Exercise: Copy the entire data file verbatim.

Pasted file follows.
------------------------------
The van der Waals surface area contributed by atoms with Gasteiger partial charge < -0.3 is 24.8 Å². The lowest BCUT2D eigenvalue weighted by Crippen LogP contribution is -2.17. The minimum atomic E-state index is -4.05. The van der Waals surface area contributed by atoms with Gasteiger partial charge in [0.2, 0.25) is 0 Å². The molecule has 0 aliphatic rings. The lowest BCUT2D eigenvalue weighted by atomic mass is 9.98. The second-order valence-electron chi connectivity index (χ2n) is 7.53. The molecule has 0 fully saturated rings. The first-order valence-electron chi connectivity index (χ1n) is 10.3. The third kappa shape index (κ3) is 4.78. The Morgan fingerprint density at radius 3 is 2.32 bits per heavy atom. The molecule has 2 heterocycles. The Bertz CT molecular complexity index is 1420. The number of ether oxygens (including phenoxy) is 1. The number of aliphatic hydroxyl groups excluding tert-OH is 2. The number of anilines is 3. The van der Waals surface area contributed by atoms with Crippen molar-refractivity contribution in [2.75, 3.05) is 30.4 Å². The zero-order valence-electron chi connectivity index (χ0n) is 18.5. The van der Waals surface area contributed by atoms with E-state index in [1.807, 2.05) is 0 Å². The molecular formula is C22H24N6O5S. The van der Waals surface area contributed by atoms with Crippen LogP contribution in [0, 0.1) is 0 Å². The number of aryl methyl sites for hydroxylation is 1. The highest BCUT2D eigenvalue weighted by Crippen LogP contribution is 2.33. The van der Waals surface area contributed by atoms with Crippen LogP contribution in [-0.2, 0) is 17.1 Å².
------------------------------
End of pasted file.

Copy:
The van der Waals surface area contributed by atoms with Gasteiger partial charge < -0.3 is 24.8 Å². The lowest BCUT2D eigenvalue weighted by Crippen LogP contribution is -2.17. The minimum atomic E-state index is -4.05. The van der Waals surface area contributed by atoms with Gasteiger partial charge in [0.2, 0.25) is 0 Å². The molecule has 0 aliphatic rings. The lowest BCUT2D eigenvalue weighted by atomic mass is 9.98. The second-order valence-electron chi connectivity index (χ2n) is 7.53. The molecule has 0 fully saturated rings. The first-order valence-electron chi connectivity index (χ1n) is 10.3. The third kappa shape index (κ3) is 4.78. The Morgan fingerprint density at radius 3 is 2.32 bits per heavy atom. The molecule has 2 heterocycles. The Bertz CT molecular complexity index is 1420. The number of ether oxygens (including phenoxy) is 1. The number of aliphatic hydroxyl groups excluding tert-OH is 2. The number of anilines is 3. The van der Waals surface area contributed by atoms with Crippen molar-refractivity contribution in [2.75, 3.05) is 30.4 Å². The zero-order valence-electron chi connectivity index (χ0n) is 18.5. The van der Waals surface area contributed by atoms with E-state index in [1.807, 2.05) is 0 Å². The molecular formula is C22H24N6O5S. The van der Waals surface area contributed by atoms with Crippen LogP contribution in [0, 0.1) is 0 Å². The number of aryl methyl sites for hydroxylation is 1. The highest BCUT2D eigenvalue weighted by Crippen LogP contribution is 2.33. The van der Waals surface area contributed by atoms with Crippen LogP contribution in [-0.2, 0) is 17.1 Å².